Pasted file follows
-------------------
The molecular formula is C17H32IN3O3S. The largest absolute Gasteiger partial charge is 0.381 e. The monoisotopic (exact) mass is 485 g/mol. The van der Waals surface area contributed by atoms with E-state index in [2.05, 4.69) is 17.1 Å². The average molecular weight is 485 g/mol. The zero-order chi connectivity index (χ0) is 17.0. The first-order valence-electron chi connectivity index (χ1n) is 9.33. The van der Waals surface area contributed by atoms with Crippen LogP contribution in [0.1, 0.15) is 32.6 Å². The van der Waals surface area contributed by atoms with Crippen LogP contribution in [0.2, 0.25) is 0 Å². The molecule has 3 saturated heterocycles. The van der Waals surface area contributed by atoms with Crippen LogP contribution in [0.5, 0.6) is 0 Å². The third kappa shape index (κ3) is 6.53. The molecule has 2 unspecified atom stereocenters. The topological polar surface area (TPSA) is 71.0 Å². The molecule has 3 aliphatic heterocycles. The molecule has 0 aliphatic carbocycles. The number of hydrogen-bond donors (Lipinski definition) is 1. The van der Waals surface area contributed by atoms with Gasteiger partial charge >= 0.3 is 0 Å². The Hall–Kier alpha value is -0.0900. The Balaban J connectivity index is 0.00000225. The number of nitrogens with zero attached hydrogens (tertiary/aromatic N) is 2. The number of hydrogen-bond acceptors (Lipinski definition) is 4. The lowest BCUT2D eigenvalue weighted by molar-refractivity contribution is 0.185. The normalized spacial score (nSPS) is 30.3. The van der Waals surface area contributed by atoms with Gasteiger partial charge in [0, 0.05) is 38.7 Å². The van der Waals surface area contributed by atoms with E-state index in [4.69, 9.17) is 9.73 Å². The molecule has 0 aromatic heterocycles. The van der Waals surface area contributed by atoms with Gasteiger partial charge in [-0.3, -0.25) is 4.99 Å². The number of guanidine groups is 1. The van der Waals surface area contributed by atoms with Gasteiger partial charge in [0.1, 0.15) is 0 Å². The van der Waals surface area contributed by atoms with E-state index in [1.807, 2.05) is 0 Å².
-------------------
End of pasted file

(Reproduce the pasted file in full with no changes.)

The molecular formula is C17H32IN3O3S. The largest absolute Gasteiger partial charge is 0.381 e. The monoisotopic (exact) mass is 485 g/mol. The van der Waals surface area contributed by atoms with E-state index in [2.05, 4.69) is 17.1 Å². The average molecular weight is 485 g/mol. The zero-order chi connectivity index (χ0) is 17.0. The first-order valence-electron chi connectivity index (χ1n) is 9.33. The van der Waals surface area contributed by atoms with Crippen LogP contribution in [0.1, 0.15) is 32.6 Å². The van der Waals surface area contributed by atoms with Crippen LogP contribution in [0.2, 0.25) is 0 Å². The molecule has 3 saturated heterocycles. The van der Waals surface area contributed by atoms with Crippen LogP contribution in [0.5, 0.6) is 0 Å². The third kappa shape index (κ3) is 6.53. The molecule has 2 unspecified atom stereocenters. The topological polar surface area (TPSA) is 71.0 Å². The molecule has 3 aliphatic heterocycles. The molecule has 0 aliphatic carbocycles. The number of hydrogen-bond donors (Lipinski definition) is 1. The van der Waals surface area contributed by atoms with Gasteiger partial charge >= 0.3 is 0 Å². The Hall–Kier alpha value is -0.0900. The Balaban J connectivity index is 0.00000225. The number of nitrogens with zero attached hydrogens (tertiary/aromatic N) is 2. The number of hydrogen-bond acceptors (Lipinski definition) is 4. The lowest BCUT2D eigenvalue weighted by molar-refractivity contribution is 0.185. The normalized spacial score (nSPS) is 30.3. The van der Waals surface area contributed by atoms with Gasteiger partial charge in [0, 0.05) is 38.7 Å². The van der Waals surface area contributed by atoms with E-state index in [4.69, 9.17) is 9.73 Å². The molecule has 0 aromatic heterocycles. The van der Waals surface area contributed by atoms with Gasteiger partial charge in [-0.3, -0.25) is 4.99 Å². The number of guanidine groups is 1. The van der Waals surface area contributed by atoms with Gasteiger partial charge in [0.1, 0.15) is 0 Å². The van der Waals surface area contributed by atoms with E-state index in [1.807, 2.05) is 0 Å².